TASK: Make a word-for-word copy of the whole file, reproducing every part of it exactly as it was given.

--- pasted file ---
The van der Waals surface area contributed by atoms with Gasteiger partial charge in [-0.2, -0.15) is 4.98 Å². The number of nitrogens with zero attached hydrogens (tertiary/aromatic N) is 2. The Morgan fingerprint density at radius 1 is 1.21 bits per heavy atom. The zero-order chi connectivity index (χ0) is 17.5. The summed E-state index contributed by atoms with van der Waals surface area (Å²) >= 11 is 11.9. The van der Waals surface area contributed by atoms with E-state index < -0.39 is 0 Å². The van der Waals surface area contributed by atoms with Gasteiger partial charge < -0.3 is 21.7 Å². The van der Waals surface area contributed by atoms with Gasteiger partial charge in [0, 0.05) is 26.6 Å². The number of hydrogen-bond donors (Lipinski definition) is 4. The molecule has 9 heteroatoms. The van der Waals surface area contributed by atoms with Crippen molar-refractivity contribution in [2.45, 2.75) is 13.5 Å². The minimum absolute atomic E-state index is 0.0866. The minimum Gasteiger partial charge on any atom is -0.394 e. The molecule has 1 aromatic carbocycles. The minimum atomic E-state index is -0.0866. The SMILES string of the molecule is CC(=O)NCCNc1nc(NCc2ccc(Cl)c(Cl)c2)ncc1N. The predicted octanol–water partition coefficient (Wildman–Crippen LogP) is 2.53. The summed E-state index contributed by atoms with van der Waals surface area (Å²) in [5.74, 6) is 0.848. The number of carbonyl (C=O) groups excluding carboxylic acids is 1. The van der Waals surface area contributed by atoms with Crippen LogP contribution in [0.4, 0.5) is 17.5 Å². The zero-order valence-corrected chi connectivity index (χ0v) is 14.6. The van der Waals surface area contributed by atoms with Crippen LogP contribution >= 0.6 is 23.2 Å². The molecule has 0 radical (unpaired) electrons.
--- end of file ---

The van der Waals surface area contributed by atoms with Gasteiger partial charge in [-0.2, -0.15) is 4.98 Å². The number of nitrogens with zero attached hydrogens (tertiary/aromatic N) is 2. The Morgan fingerprint density at radius 1 is 1.21 bits per heavy atom. The zero-order chi connectivity index (χ0) is 17.5. The summed E-state index contributed by atoms with van der Waals surface area (Å²) >= 11 is 11.9. The van der Waals surface area contributed by atoms with E-state index < -0.39 is 0 Å². The van der Waals surface area contributed by atoms with Gasteiger partial charge < -0.3 is 21.7 Å². The van der Waals surface area contributed by atoms with Gasteiger partial charge in [0, 0.05) is 26.6 Å². The number of hydrogen-bond donors (Lipinski definition) is 4. The molecule has 9 heteroatoms. The van der Waals surface area contributed by atoms with Crippen molar-refractivity contribution in [2.45, 2.75) is 13.5 Å². The minimum absolute atomic E-state index is 0.0866. The minimum Gasteiger partial charge on any atom is -0.394 e. The molecule has 1 aromatic carbocycles. The minimum atomic E-state index is -0.0866. The SMILES string of the molecule is CC(=O)NCCNc1nc(NCc2ccc(Cl)c(Cl)c2)ncc1N. The predicted octanol–water partition coefficient (Wildman–Crippen LogP) is 2.53. The summed E-state index contributed by atoms with van der Waals surface area (Å²) in [5.74, 6) is 0.848. The number of carbonyl (C=O) groups excluding carboxylic acids is 1. The van der Waals surface area contributed by atoms with Crippen LogP contribution in [0.4, 0.5) is 17.5 Å². The zero-order valence-corrected chi connectivity index (χ0v) is 14.6. The van der Waals surface area contributed by atoms with Crippen LogP contribution >= 0.6 is 23.2 Å². The molecule has 0 radical (unpaired) electrons.